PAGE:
The first-generation Mexican-American Luz Elena Mendoza says the foundation of her band Y La Bamba’s sound comes from a variety of traditional Mexican musical styles, but the lyrics come from her ever-evolving feminist sensibility.
“When I write, I have my childhood in me. The type of music that informed me as a Mexican American is like corridos, nortenos, grupero — music from el campo. A lot of the music I grew up listening to — which, they were not all men, but most of it. Carlos y Jose, Ramon Ayala,” Mendoza said. “A lot of that music is super misogynistic, but it was their way of knowing how to connect. So I grew up listening to that and I also grew up listening to Las Jilguerillas, which is women, and their resistance — musica bien bonita del campo.”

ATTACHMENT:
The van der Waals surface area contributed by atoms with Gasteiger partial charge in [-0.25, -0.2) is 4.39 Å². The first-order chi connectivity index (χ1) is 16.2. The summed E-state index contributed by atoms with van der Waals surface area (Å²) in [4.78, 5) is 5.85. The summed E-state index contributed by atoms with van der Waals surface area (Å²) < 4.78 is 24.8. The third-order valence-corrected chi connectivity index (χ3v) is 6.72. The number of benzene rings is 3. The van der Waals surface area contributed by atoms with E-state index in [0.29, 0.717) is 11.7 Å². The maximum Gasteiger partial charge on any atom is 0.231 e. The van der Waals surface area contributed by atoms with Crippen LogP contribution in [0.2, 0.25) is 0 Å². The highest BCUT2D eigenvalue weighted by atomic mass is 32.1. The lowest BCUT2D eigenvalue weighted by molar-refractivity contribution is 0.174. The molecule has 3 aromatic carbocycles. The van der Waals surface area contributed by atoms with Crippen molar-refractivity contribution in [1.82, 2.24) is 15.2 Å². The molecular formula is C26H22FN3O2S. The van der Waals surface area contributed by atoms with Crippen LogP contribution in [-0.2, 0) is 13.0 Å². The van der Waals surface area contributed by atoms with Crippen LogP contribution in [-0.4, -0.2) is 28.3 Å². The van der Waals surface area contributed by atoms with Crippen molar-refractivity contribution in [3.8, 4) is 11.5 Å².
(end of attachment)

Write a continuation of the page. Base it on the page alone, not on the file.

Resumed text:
At their July 22 performance at Wicker Park Fest, Mendoza says she hopes to offer that same sense of musical familiarity to the audience.
“I do know that Chicago has a large Mexican population and the history behind it. And so I hope that we can have family together, you know, because that’s what it is,” Mendoza said. “When I’m in the moment and when I’m there, I just hope that I am creating safe spaces for people to come and feel like they can find themselves.”